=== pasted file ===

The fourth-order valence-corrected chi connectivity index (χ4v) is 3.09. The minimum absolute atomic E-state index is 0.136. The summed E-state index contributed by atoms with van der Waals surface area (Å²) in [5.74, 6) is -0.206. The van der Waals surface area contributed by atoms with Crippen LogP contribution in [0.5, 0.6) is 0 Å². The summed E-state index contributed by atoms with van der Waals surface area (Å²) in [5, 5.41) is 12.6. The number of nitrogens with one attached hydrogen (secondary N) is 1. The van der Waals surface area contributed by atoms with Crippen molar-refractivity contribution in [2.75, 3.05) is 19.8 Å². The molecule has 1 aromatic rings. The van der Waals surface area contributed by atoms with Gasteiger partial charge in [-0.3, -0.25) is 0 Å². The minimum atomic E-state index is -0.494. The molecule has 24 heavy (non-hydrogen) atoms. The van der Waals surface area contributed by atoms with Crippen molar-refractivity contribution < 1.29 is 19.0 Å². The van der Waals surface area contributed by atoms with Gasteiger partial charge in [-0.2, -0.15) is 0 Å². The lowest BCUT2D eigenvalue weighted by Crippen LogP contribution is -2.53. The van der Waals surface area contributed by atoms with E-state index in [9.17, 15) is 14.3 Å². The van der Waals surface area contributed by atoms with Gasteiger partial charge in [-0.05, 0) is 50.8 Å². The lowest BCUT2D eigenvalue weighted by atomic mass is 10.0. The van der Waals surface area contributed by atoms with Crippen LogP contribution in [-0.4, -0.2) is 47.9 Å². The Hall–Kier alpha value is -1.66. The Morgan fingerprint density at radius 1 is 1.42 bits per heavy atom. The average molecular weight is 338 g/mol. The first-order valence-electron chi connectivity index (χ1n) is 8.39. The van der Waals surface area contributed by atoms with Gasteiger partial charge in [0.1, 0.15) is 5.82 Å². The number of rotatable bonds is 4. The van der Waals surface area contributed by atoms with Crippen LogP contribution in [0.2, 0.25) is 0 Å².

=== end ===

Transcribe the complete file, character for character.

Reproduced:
The fourth-order valence-corrected chi connectivity index (χ4v) is 3.09. The minimum absolute atomic E-state index is 0.136. The summed E-state index contributed by atoms with van der Waals surface area (Å²) in [5.74, 6) is -0.206. The van der Waals surface area contributed by atoms with Crippen LogP contribution in [0.5, 0.6) is 0 Å². The summed E-state index contributed by atoms with van der Waals surface area (Å²) in [5, 5.41) is 12.6. The number of nitrogens with one attached hydrogen (secondary N) is 1. The van der Waals surface area contributed by atoms with Crippen molar-refractivity contribution in [2.75, 3.05) is 19.8 Å². The molecule has 1 aromatic rings. The van der Waals surface area contributed by atoms with Gasteiger partial charge in [-0.3, -0.25) is 0 Å². The minimum atomic E-state index is -0.494. The molecule has 24 heavy (non-hydrogen) atoms. The van der Waals surface area contributed by atoms with Crippen molar-refractivity contribution < 1.29 is 19.0 Å². The van der Waals surface area contributed by atoms with Gasteiger partial charge in [-0.2, -0.15) is 0 Å². The lowest BCUT2D eigenvalue weighted by Crippen LogP contribution is -2.53. The van der Waals surface area contributed by atoms with E-state index in [9.17, 15) is 14.3 Å². The van der Waals surface area contributed by atoms with Gasteiger partial charge in [-0.05, 0) is 50.8 Å². The lowest BCUT2D eigenvalue weighted by atomic mass is 10.0. The van der Waals surface area contributed by atoms with Crippen LogP contribution in [-0.4, -0.2) is 47.9 Å². The Hall–Kier alpha value is -1.66. The Morgan fingerprint density at radius 1 is 1.42 bits per heavy atom. The average molecular weight is 338 g/mol. The first-order valence-electron chi connectivity index (χ1n) is 8.39. The van der Waals surface area contributed by atoms with Gasteiger partial charge in [0.1, 0.15) is 5.82 Å². The number of rotatable bonds is 4. The van der Waals surface area contributed by atoms with Crippen LogP contribution in [0.2, 0.25) is 0 Å².